8) Negative cash-flow. We really didn’t have much of a problem with that one. The company is rapidly expanding and moving into the more profitable retail sector. That just takes up resources.

9) The secondary offering isn’t surprising either. They took over Temex, and cash-flows are negative (not dramatically so), so they needed money. It could very well have been that Fuqi’s wholesale clients were stocking up for the expected recovery.

10) Rising inventories in a growing business is also not necessarily that worrying. And after all, 2008 did constitute a bit of an economic crisis.

11) Large short-count. Having followed InterOil, which for years had a comparable short count, we know that the shorts are far from infallible. So the short count as such didn’t intimidate us, we were looking (as we always do) for arguments as to why one would be short (which we discuss above).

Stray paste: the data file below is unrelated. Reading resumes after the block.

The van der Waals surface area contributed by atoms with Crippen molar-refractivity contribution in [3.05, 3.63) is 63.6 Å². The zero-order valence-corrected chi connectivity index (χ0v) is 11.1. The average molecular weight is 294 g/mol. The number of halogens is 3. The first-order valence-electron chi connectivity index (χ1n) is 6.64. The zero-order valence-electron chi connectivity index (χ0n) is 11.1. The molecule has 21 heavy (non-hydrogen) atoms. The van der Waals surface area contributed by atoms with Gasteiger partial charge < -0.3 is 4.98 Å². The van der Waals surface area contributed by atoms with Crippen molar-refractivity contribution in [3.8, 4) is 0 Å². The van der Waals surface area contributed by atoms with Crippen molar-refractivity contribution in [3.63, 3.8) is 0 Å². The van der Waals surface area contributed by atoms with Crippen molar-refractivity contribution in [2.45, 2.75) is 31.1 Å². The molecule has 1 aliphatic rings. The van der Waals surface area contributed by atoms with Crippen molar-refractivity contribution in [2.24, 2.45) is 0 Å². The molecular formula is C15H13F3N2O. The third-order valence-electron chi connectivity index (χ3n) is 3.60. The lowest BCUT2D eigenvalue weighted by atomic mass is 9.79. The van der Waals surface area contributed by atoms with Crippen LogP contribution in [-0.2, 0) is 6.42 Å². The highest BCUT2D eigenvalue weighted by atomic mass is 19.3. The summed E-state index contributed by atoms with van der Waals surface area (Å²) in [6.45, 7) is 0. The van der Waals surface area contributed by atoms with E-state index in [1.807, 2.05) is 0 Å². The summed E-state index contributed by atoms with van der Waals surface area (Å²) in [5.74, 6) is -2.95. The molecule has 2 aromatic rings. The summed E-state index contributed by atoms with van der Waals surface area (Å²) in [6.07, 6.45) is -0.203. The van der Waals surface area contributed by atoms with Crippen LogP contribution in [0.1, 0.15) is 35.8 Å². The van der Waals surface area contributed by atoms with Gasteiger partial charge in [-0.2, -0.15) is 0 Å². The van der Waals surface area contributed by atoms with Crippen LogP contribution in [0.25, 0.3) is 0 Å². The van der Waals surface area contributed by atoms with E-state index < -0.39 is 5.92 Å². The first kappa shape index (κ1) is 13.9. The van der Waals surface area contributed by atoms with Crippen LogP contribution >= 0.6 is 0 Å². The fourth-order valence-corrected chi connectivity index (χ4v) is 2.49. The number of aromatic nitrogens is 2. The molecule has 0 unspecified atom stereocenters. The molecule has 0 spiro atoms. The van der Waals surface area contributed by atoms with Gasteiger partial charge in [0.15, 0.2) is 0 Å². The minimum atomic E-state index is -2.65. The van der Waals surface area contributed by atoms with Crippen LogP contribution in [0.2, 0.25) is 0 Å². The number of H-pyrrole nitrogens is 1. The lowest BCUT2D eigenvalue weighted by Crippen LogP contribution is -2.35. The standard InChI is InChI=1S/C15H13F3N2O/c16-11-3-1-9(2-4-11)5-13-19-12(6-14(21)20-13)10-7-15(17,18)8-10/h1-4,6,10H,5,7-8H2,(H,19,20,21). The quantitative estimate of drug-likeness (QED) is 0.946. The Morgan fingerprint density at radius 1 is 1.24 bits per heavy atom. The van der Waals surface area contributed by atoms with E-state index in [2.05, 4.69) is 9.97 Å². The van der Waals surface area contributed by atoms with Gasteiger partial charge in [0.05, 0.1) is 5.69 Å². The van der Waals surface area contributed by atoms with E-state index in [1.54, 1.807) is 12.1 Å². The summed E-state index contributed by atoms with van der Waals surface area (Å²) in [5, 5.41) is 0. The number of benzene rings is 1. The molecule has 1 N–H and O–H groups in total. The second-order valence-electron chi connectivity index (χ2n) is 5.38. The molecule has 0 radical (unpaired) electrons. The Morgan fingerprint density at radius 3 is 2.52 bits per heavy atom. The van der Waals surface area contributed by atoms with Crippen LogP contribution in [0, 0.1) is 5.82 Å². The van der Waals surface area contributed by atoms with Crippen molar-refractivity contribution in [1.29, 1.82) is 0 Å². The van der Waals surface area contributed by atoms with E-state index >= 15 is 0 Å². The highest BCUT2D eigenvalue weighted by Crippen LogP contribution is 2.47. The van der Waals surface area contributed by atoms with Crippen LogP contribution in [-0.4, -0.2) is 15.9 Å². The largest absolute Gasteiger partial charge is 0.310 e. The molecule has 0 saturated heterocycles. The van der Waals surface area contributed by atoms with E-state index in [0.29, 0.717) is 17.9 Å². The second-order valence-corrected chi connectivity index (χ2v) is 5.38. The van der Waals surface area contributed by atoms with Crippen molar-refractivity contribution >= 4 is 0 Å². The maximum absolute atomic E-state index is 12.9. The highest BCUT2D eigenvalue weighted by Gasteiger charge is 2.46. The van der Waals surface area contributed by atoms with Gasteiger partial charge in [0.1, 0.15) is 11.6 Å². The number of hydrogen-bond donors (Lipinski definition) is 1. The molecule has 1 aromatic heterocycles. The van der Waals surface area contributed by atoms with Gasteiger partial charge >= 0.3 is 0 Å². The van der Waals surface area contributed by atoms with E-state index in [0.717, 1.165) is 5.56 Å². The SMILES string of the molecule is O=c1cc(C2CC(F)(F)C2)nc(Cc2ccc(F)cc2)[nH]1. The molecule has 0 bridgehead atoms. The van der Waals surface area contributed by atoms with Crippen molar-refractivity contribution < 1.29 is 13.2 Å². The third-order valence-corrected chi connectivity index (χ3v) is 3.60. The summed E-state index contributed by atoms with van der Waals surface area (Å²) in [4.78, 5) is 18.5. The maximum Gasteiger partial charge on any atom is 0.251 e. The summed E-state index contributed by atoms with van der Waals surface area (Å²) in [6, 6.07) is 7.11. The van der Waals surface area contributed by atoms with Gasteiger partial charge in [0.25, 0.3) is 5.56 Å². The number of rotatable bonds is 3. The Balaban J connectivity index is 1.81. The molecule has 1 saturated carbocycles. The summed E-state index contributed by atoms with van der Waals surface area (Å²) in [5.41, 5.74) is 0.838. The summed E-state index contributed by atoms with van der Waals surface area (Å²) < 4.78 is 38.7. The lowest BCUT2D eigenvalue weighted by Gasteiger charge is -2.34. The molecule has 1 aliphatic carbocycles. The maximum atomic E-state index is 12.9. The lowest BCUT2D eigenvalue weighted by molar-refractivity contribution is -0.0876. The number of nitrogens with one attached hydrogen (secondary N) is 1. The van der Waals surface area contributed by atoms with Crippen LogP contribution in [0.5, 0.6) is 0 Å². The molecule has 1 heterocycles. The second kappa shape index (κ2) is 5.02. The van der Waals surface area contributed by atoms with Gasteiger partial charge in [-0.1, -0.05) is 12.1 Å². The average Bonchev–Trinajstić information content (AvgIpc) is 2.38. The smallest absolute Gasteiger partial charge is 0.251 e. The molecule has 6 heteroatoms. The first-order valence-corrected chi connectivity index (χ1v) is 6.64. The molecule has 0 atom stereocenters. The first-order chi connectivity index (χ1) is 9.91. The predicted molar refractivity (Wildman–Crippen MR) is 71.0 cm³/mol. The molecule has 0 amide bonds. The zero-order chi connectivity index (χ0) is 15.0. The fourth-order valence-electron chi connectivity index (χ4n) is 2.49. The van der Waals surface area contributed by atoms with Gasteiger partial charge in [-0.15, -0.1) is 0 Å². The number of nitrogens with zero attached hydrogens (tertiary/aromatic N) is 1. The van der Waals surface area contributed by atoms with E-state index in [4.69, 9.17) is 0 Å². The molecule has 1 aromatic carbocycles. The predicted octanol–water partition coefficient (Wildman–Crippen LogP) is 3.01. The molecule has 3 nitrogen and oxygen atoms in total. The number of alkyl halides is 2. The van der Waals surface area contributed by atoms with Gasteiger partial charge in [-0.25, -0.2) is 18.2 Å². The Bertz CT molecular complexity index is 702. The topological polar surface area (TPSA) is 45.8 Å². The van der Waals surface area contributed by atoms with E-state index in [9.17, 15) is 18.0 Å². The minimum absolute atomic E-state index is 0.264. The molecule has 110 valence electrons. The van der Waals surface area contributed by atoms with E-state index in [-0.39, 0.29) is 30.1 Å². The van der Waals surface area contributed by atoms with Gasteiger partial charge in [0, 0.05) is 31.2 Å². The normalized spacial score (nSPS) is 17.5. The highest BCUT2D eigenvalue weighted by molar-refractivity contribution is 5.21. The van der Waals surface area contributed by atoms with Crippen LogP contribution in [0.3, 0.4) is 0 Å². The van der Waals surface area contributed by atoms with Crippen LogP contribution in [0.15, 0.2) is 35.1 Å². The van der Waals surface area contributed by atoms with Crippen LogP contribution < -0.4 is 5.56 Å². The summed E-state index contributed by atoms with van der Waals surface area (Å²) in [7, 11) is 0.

12) It is a real pity that there are no conference call transcripts available for Fuqi. We use these often, as we like the tyres of the company being kicked by people who know (or at least are supposed to know) the situation pretty well.

Conclusion
For the untrained accountant eye, there were relatively few signs of fundamental problems, and even for the (supposedly) trained accountants and analysts, there wasn’t much wrong. Yes, going through these signs (and the list above might very well not be comprehensive enough) with hindsight, they all get a different meaning. But to our knowledge, only two people said anything to that effect in advance and in public.

One mentioned the ODM business as a ‘first cockroach’, the other one had a far more alarming story, but he was an anonymous lone poster on a rather notorious message board. We have seen too many of these to take them all too seriously, but perhaps we should have in his case. But it was too little to make us worry (needless to say).

What happens next?
On today’s available info, this is impossible to answer. If restatements stay as they have been (very) provisionally given by the company, they could do $1.71-79 per share in 2009 and have some of the deferred Q4 spending materialize in Q1 2010. But it could also be there is something much more serious at work here. We don’t like to invest in the dark so we advice to stay on the sidelines until the smoke clears up.

Tags: FUQI